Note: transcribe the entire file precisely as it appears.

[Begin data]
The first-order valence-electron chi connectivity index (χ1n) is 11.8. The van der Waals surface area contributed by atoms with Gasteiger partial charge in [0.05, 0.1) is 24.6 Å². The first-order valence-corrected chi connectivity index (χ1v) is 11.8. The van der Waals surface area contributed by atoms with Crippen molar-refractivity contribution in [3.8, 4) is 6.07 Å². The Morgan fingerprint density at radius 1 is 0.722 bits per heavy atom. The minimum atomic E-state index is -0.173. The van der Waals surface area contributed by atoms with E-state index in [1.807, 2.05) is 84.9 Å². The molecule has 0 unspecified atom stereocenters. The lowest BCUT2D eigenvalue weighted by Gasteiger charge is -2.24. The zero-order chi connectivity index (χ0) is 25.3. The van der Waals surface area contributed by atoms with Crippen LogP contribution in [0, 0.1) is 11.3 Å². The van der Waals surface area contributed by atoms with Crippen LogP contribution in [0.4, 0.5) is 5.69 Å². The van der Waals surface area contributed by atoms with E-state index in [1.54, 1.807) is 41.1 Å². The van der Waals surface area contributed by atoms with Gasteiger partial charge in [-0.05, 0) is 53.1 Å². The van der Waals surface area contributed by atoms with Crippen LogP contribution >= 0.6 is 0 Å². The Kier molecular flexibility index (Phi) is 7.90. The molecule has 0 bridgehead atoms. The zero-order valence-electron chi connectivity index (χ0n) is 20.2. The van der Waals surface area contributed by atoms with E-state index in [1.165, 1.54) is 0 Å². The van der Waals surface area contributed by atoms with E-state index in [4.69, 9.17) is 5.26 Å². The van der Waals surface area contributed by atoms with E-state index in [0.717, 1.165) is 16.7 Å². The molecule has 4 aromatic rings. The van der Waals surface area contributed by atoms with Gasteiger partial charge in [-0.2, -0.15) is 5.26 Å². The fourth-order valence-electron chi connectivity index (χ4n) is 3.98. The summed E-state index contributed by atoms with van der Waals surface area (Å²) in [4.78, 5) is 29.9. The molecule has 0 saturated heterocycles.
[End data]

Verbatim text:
The first-order valence-electron chi connectivity index (χ1n) is 11.8. The van der Waals surface area contributed by atoms with Gasteiger partial charge in [0.05, 0.1) is 24.6 Å². The first-order valence-corrected chi connectivity index (χ1v) is 11.8. The van der Waals surface area contributed by atoms with Crippen molar-refractivity contribution in [3.8, 4) is 6.07 Å². The Morgan fingerprint density at radius 1 is 0.722 bits per heavy atom. The minimum atomic E-state index is -0.173. The van der Waals surface area contributed by atoms with E-state index in [1.807, 2.05) is 84.9 Å². The molecule has 0 unspecified atom stereocenters. The lowest BCUT2D eigenvalue weighted by Gasteiger charge is -2.24. The zero-order chi connectivity index (χ0) is 25.3. The van der Waals surface area contributed by atoms with Crippen LogP contribution in [0, 0.1) is 11.3 Å². The van der Waals surface area contributed by atoms with Crippen LogP contribution in [0.4, 0.5) is 5.69 Å². The van der Waals surface area contributed by atoms with E-state index in [1.54, 1.807) is 41.1 Å². The van der Waals surface area contributed by atoms with Gasteiger partial charge in [-0.05, 0) is 53.1 Å². The van der Waals surface area contributed by atoms with Crippen LogP contribution >= 0.6 is 0 Å². The Kier molecular flexibility index (Phi) is 7.90. The molecule has 0 bridgehead atoms. The zero-order valence-electron chi connectivity index (χ0n) is 20.2. The van der Waals surface area contributed by atoms with E-state index in [1.165, 1.54) is 0 Å². The van der Waals surface area contributed by atoms with E-state index in [4.69, 9.17) is 5.26 Å². The van der Waals surface area contributed by atoms with E-state index in [0.717, 1.165) is 16.7 Å². The molecule has 4 aromatic rings. The van der Waals surface area contributed by atoms with Gasteiger partial charge in [-0.2, -0.15) is 5.26 Å². The fourth-order valence-electron chi connectivity index (χ4n) is 3.98. The summed E-state index contributed by atoms with van der Waals surface area (Å²) in [4.78, 5) is 29.9. The molecule has 0 saturated heterocycles.